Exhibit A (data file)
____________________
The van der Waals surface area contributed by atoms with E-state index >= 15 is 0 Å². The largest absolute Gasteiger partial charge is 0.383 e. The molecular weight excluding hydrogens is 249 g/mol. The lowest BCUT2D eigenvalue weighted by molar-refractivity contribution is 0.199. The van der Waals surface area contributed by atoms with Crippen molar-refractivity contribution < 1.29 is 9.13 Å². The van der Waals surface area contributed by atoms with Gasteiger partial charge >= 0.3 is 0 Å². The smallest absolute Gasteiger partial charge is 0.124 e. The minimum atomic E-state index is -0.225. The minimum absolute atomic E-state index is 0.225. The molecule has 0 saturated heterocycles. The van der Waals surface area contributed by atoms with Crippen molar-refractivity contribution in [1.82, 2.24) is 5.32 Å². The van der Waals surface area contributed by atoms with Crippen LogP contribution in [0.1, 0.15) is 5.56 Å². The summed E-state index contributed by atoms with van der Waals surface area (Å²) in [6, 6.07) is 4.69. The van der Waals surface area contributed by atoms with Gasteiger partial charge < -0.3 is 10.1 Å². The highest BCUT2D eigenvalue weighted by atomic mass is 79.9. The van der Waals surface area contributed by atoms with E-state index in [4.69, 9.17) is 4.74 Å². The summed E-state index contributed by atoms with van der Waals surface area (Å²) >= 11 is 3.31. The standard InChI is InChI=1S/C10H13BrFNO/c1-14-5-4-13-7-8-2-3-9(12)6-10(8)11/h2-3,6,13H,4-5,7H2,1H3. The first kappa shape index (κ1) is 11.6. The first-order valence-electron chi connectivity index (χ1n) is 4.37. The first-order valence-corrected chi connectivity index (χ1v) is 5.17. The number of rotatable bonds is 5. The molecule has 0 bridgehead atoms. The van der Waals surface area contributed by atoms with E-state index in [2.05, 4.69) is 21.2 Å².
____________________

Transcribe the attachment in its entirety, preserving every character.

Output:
The van der Waals surface area contributed by atoms with E-state index >= 15 is 0 Å². The largest absolute Gasteiger partial charge is 0.383 e. The molecular weight excluding hydrogens is 249 g/mol. The lowest BCUT2D eigenvalue weighted by molar-refractivity contribution is 0.199. The van der Waals surface area contributed by atoms with Crippen molar-refractivity contribution < 1.29 is 9.13 Å². The van der Waals surface area contributed by atoms with Gasteiger partial charge >= 0.3 is 0 Å². The smallest absolute Gasteiger partial charge is 0.124 e. The minimum atomic E-state index is -0.225. The minimum absolute atomic E-state index is 0.225. The molecule has 0 saturated heterocycles. The van der Waals surface area contributed by atoms with Crippen molar-refractivity contribution in [1.82, 2.24) is 5.32 Å². The van der Waals surface area contributed by atoms with Crippen LogP contribution in [0.1, 0.15) is 5.56 Å². The summed E-state index contributed by atoms with van der Waals surface area (Å²) in [6, 6.07) is 4.69. The van der Waals surface area contributed by atoms with Gasteiger partial charge < -0.3 is 10.1 Å². The highest BCUT2D eigenvalue weighted by atomic mass is 79.9. The van der Waals surface area contributed by atoms with E-state index in [4.69, 9.17) is 4.74 Å². The summed E-state index contributed by atoms with van der Waals surface area (Å²) >= 11 is 3.31. The standard InChI is InChI=1S/C10H13BrFNO/c1-14-5-4-13-7-8-2-3-9(12)6-10(8)11/h2-3,6,13H,4-5,7H2,1H3. The first kappa shape index (κ1) is 11.6. The first-order valence-electron chi connectivity index (χ1n) is 4.37. The first-order valence-corrected chi connectivity index (χ1v) is 5.17. The number of rotatable bonds is 5. The molecule has 0 bridgehead atoms. The van der Waals surface area contributed by atoms with E-state index in [2.05, 4.69) is 21.2 Å².